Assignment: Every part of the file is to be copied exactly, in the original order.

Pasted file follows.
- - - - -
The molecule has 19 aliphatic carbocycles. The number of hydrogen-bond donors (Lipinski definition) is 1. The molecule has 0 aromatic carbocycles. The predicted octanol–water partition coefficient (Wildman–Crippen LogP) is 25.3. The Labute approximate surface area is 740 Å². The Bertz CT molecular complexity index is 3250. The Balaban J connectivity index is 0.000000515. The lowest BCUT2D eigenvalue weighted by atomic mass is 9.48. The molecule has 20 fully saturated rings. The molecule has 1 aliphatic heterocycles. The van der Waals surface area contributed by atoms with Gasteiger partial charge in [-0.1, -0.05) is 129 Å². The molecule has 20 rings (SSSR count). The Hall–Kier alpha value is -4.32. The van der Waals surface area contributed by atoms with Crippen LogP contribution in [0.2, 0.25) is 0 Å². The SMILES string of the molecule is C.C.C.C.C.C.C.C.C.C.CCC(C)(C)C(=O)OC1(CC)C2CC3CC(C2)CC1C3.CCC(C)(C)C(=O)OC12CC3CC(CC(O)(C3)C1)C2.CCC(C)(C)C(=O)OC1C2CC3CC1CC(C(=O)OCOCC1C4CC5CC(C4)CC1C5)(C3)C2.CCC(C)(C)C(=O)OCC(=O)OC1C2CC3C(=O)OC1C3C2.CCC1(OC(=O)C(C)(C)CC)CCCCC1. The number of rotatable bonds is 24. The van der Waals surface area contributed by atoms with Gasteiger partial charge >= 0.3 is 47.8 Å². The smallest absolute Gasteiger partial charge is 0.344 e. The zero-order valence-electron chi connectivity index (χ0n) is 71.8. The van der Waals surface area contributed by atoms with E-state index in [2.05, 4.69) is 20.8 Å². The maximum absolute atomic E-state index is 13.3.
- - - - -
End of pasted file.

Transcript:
The molecule has 19 aliphatic carbocycles. The number of hydrogen-bond donors (Lipinski definition) is 1. The molecule has 0 aromatic carbocycles. The predicted octanol–water partition coefficient (Wildman–Crippen LogP) is 25.3. The Labute approximate surface area is 740 Å². The Bertz CT molecular complexity index is 3250. The Balaban J connectivity index is 0.000000515. The lowest BCUT2D eigenvalue weighted by atomic mass is 9.48. The molecule has 20 fully saturated rings. The molecule has 1 aliphatic heterocycles. The van der Waals surface area contributed by atoms with Gasteiger partial charge in [-0.1, -0.05) is 129 Å². The molecule has 20 rings (SSSR count). The Hall–Kier alpha value is -4.32. The van der Waals surface area contributed by atoms with Crippen LogP contribution in [0.2, 0.25) is 0 Å². The SMILES string of the molecule is C.C.C.C.C.C.C.C.C.C.CCC(C)(C)C(=O)OC1(CC)C2CC3CC(C2)CC1C3.CCC(C)(C)C(=O)OC12CC3CC(CC(O)(C3)C1)C2.CCC(C)(C)C(=O)OC1C2CC3CC1CC(C(=O)OCOCC1C4CC5CC(C4)CC1C5)(C3)C2.CCC(C)(C)C(=O)OCC(=O)OC1C2CC3C(=O)OC1C3C2.CCC1(OC(=O)C(C)(C)CC)CCCCC1. The number of rotatable bonds is 24. The van der Waals surface area contributed by atoms with Gasteiger partial charge >= 0.3 is 47.8 Å². The smallest absolute Gasteiger partial charge is 0.344 e. The zero-order valence-electron chi connectivity index (χ0n) is 71.8. The van der Waals surface area contributed by atoms with E-state index in [2.05, 4.69) is 20.8 Å². The maximum absolute atomic E-state index is 13.3.